East Jerusalem hospital fills up after crackdown at Al-Aqsa

East Jerusalem hospital fills up after crackdown at Al-Aqsa
Palestinians wounded in clashes with Israeli police at Al-Aqsa mosque compound filled the halls of an east Jerusalem hospital.
3 min read
The Palestinian Red Crescent said it opened a field hospital (Getty)

Palestinians wounded after crackdowns by Israeli police at Al-Aqsa mosque compound filled the halls of an east Jerusalem hospital Monday, several having lost eyes after being hit by rubber bullets. 

Ezzedine, a 19-year-old carpenter from the West Bank city of Nablus, said doctors at the large Makassed Hospital told him he would not regain sight in his left eye after being injured at the flashpoint site.

He said he came to Al-Aqsa to perform Ramadan prayers on Friday night when police began firing stun grenades and tear gas. 

"They want to take a place that's not theirs," he told AFP, referring to Islam's third holiest site, also revered by Jews who call it the Temple Mount. 

Israel has insisted it is committed to the rights of Muslims to worship at Al-Aqsa, but has been forced to suppress riots at the compound instigated by Palestinians hurling stones and other projectiles. 

More than 700 Palestinians, and more than two dozens of Israeli police agents, have been wounded since Friday in violence at Al-Aqsa and other parts of Israeli-annexed east Jerusalem.  

The youngest of six brothers and sisters, Ezzedine declined to give his last name because he slipped into Jerusalem illegally to pray. 

Makassed director general Adnan Farhoud said 100 patients arrived Monday morning, and about 200 people after the unrest first began.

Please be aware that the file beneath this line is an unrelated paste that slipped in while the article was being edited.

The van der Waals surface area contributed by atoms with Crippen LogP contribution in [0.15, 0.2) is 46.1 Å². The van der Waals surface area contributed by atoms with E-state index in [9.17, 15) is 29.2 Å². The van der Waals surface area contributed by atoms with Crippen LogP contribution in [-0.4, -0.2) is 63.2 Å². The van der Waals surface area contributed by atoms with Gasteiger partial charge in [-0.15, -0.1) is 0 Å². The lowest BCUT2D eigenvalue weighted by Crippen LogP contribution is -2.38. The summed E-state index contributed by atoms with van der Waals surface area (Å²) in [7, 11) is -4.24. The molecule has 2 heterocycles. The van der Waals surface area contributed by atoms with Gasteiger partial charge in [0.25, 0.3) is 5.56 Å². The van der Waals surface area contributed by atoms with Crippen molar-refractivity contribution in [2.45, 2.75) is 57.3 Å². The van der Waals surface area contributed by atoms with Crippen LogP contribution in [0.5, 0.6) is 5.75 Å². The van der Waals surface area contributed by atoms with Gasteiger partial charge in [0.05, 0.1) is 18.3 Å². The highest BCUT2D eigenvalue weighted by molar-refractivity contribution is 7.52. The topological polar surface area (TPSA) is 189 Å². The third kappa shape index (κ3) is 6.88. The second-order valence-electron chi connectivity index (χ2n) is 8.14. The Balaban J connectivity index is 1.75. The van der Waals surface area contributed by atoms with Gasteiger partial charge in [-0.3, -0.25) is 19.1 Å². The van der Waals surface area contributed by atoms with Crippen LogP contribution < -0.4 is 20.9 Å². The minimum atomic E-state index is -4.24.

He said most of Monday's injuries were to the head, chest, and upper and lower limbs - claiming Israeli forces intended to cause significant injury. 

When "you mean to harm someone you shoot to the head", he told AFP. 

Police said nine officers were hurt Monday and another 18 injured overnight on Friday.

'They provoke the youths'

The Palestinian Red Crescent said it opened a field hospital to treat the wounded before evacuating patients to local hospital.

The Augustus Victoria hospital in east Jerusalem opened a special emergency room to treat those injured.

Farhoud said the violence in Jerusalem was the worst he had seen in years, although less severe than in 1990, when nearly 20 Palestinians were killed in clashes with police at Al-Aqsa. 

"Before, they were using live bullets," Farhoud said. "Now, they're using rubber bullets." 

The results are injuries that are not lethal, but that can cause serious damage. 

One patient who was wheeled into surgery had suffered a spleen injury after being with a rubber bullet. 

Siraj, 24, sat in a wheelchair in jeans torn away from his legs, which were both wrapped in white gauze. 

White paint covered his shirt from his early morning work renovating apartments. 

He said he went from work to Al-Aqsa to pray, and was injured when Israeli police entered the mosque and began firing stun grenades.

"They shot everyone, young and old people," he said. "They shot a stun grenade toward me, and hit my legs. I feel the pain and I hope it subsides." 

The Israelis "provoke the youths", said Siraj, but Israeli leaders have insisted they have only acted in response to rioters engaged in dangerous provocations.  

The Palestinian Red Crescent put the toll from Monday morning's clashes at more than 334 wounded, including more than 200 who were hospitalised, five of them in critical condition.

The unrest resumed in the evening as Palestinians clashed anew with Israeli police at Al-Aqsa mosque compound, an AFP reporter said.

There were dozens of newly wounded after Palestinians threw projectiles towards Israeli security forces who again used stun grenades and rubber bullets to disperse the demonstrators, the reporter said.

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